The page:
However the authors of this paper write that “Most reactions were either definitely or possibly avoidable. Drugs most commonly implicated in causing these admissions included low dose aspirin, diuretics, warfarin, and non-steroidal anti-inflammatory drugs other than aspirin, the most common reaction being gastrointestinal bleeding.” So, in most cases these were known effects. Aspirin accounted for 61% of fatalities.
The authors further note that “Nevertheless, it is impossible to be absolutely certain of a causal link between a drug and an ADR (adverse reaction). For example, with low dose aspirin, up to half of the cases of bleeding may have occurred anyway, irrespective of aspirin use.”
Most importantly, the Safer Medicines quote implies that the ADRs were an unknown side-effect, experienced in humans following general release, when in fact these are known effects which are listed as possibilities in the warning booklet that comes with every medicine. Again, the drug would have undergone human trials following animal trials and be released with known side-effects.
Ironically, Aspirin is one of the few drugs that was not tested in animals because it was already in use – it fulfills Safer Medicines’ dream of an animal-free drug, but causes the majority of the fatal ADRs Safer Medicines warns about on its website!
Elsewhere, Safer Medicines raises an old and misleading statistic:
92% of new drugs fail in clinical trials, after they have passed all the safety tests in animals (36)
The statistic is from the FDA (Food and Drug Administration), used to illustrate inefficiencies in drug development and has been thoroughly debunked by a Fellow of the Royal Society here. The FDA analysis essentially refers to all preclinical testing methods including human tissue samples, DNA chips and computer models, not just animal testing.
There are a number of reasons for this rate of failure, including drugs that have been proved safe using animal models then proving to be ineffective at a safe dose in humans, trials being halted because competitors have already brought a product to market or, rarely, a side-effect manifesting that was not predicted by the animal models. Many drugs will have some potential adverse effects- consequently the decision to use them is a balance of the costs and benefits.
It is worth noting that around 90% of drugs are removed at every stage of safety tests, i.e. 90% are removed at non-animal pre-clinical safety tests, 90% at animal stages, and 90% during human clinical trials. In fact, working backwards, if we have 1000 drugs entering animal safety tests, 900 of them fail, of which 20 might be safe in humans. Of the remaining 100, 92 fail human tests, therefore: 90.5% of dangerous drugs have been kept out of clinical trials thanks to animal safety tests.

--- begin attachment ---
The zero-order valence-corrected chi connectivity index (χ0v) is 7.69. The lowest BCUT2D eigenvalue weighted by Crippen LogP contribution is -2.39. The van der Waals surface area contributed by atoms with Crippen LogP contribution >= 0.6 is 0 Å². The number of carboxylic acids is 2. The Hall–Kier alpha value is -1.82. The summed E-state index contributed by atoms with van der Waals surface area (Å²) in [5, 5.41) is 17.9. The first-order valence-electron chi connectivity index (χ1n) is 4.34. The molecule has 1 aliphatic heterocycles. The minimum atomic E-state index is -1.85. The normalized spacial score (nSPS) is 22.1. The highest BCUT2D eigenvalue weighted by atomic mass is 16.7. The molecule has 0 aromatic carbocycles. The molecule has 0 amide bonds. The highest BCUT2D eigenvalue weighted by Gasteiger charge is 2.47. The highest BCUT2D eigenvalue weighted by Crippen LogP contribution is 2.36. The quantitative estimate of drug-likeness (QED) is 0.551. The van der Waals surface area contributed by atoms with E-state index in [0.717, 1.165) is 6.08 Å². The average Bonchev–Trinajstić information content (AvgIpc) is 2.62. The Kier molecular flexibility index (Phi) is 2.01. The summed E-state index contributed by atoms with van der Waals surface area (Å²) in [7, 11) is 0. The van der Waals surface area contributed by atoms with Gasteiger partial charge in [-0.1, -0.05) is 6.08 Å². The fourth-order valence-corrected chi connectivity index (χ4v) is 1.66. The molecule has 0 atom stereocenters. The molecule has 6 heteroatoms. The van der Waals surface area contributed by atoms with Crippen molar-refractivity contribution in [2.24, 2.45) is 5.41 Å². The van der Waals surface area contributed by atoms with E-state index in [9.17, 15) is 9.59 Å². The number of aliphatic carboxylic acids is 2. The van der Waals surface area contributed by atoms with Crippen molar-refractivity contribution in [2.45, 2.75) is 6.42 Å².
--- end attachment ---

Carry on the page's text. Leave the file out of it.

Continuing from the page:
Finally, Safer Medicines claims that:
Computers enable scientists to design and test new medicines. Though they may never be able to replicate a human patient completely, they will always reap more accurate findings than an entirely different species.
This claim is not referenced, but is completely wrong. It cannot be said that a computer will always reap more accurate findings, not least because a computer requires pre-existing knowledge in order to model accurately. In other words, you cannot model what you do not yet understand. Limitations in the understanding of molecular dynamics and cell biology as well as the absence of available computer processing power force large simplifying assumptions that constrain the usefulness of present computer (in silico) models.
So Safer Medicines have published a number of false statements demonstrating a position that tries to undermine the validity of animal testing, rather than entering into a critique of animal testing.
Where I’d love the public debate to be on this issue is having a nuanced discussion about the strengths and limitations of animal models, and the difficulties facing ethics committees which have to decide whether or not experiments with animals get a licence.
Furthermore, we need to be focused on creating and validating alternatives, and encouraging their uptake internationally.
Instead we are spending too much time unpicking false or misleading claims from activists. I am sure there are some who think it’s a good idea to do ‘whatever it takes’ to force this issue, but it’s an issue which cannot be forced.
Regulators are not going to move away from requiring safety testing in animal models on the basis of misrepresented scientific papers, dodgy statistics and made-up technology, even if it is enough to fool activists and mislead the public into repeating these false claims on social media.